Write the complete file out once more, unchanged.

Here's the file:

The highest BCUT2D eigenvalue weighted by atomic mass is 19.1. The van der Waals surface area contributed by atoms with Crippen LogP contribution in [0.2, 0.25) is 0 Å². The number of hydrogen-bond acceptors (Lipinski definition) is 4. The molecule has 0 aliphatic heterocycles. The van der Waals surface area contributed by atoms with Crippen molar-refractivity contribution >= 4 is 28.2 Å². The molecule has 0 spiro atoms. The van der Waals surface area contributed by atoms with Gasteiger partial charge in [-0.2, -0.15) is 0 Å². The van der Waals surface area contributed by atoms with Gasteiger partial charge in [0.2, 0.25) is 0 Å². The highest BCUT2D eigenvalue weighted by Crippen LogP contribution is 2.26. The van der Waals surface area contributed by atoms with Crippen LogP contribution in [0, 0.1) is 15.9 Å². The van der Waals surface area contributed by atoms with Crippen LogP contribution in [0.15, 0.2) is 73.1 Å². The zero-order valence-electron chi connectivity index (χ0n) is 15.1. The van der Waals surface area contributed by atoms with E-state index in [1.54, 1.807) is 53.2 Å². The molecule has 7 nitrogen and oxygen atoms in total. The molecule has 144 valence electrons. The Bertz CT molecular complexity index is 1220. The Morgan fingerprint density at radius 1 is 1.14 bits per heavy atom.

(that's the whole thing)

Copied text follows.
The highest BCUT2D eigenvalue weighted by atomic mass is 19.1. The van der Waals surface area contributed by atoms with Crippen LogP contribution in [0.2, 0.25) is 0 Å². The number of hydrogen-bond acceptors (Lipinski definition) is 4. The molecule has 0 aliphatic heterocycles. The van der Waals surface area contributed by atoms with Crippen molar-refractivity contribution >= 4 is 28.2 Å². The molecule has 0 spiro atoms. The van der Waals surface area contributed by atoms with Gasteiger partial charge in [-0.2, -0.15) is 0 Å². The van der Waals surface area contributed by atoms with Gasteiger partial charge in [0.2, 0.25) is 0 Å². The highest BCUT2D eigenvalue weighted by Crippen LogP contribution is 2.26. The van der Waals surface area contributed by atoms with Crippen LogP contribution in [0, 0.1) is 15.9 Å². The van der Waals surface area contributed by atoms with Crippen LogP contribution in [0.15, 0.2) is 73.1 Å². The zero-order valence-electron chi connectivity index (χ0n) is 15.1. The van der Waals surface area contributed by atoms with E-state index in [1.54, 1.807) is 53.2 Å². The molecule has 7 nitrogen and oxygen atoms in total. The molecule has 144 valence electrons. The Bertz CT molecular complexity index is 1220. The Morgan fingerprint density at radius 1 is 1.14 bits per heavy atom.